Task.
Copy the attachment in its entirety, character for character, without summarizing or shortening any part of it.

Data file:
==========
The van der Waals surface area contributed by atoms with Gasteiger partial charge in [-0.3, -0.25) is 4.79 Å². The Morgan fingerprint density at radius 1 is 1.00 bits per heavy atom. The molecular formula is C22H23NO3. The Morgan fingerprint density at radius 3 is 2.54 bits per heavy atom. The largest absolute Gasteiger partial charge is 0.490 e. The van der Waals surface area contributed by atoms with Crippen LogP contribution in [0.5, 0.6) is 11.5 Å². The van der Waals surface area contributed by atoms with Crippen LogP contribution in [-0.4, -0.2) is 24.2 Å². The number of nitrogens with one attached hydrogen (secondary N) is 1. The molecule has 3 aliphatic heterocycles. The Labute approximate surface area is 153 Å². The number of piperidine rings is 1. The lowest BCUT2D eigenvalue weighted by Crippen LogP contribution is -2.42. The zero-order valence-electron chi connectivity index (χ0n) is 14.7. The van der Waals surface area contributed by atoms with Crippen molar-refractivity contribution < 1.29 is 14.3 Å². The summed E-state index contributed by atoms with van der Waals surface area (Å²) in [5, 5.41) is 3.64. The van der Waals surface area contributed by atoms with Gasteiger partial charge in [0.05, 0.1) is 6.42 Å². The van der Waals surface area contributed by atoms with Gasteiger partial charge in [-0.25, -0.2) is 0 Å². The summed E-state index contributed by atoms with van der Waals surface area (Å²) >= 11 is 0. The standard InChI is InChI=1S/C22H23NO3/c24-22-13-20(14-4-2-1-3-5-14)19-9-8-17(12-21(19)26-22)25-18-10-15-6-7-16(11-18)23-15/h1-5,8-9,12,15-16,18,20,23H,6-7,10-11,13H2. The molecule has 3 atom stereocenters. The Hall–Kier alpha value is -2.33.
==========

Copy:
The van der Waals surface area contributed by atoms with Gasteiger partial charge in [-0.3, -0.25) is 4.79 Å². The Morgan fingerprint density at radius 1 is 1.00 bits per heavy atom. The molecular formula is C22H23NO3. The Morgan fingerprint density at radius 3 is 2.54 bits per heavy atom. The largest absolute Gasteiger partial charge is 0.490 e. The van der Waals surface area contributed by atoms with Crippen LogP contribution in [0.5, 0.6) is 11.5 Å². The van der Waals surface area contributed by atoms with Crippen LogP contribution in [-0.4, -0.2) is 24.2 Å². The number of nitrogens with one attached hydrogen (secondary N) is 1. The molecule has 3 aliphatic heterocycles. The Labute approximate surface area is 153 Å². The number of piperidine rings is 1. The lowest BCUT2D eigenvalue weighted by Crippen LogP contribution is -2.42. The zero-order valence-electron chi connectivity index (χ0n) is 14.7. The van der Waals surface area contributed by atoms with Crippen molar-refractivity contribution < 1.29 is 14.3 Å². The summed E-state index contributed by atoms with van der Waals surface area (Å²) in [5, 5.41) is 3.64. The van der Waals surface area contributed by atoms with Gasteiger partial charge in [0.05, 0.1) is 6.42 Å². The van der Waals surface area contributed by atoms with Gasteiger partial charge in [-0.25, -0.2) is 0 Å². The summed E-state index contributed by atoms with van der Waals surface area (Å²) >= 11 is 0. The standard InChI is InChI=1S/C22H23NO3/c24-22-13-20(14-4-2-1-3-5-14)19-9-8-17(12-21(19)26-22)25-18-10-15-6-7-16(11-18)23-15/h1-5,8-9,12,15-16,18,20,23H,6-7,10-11,13H2. The molecule has 3 atom stereocenters. The Hall–Kier alpha value is -2.33.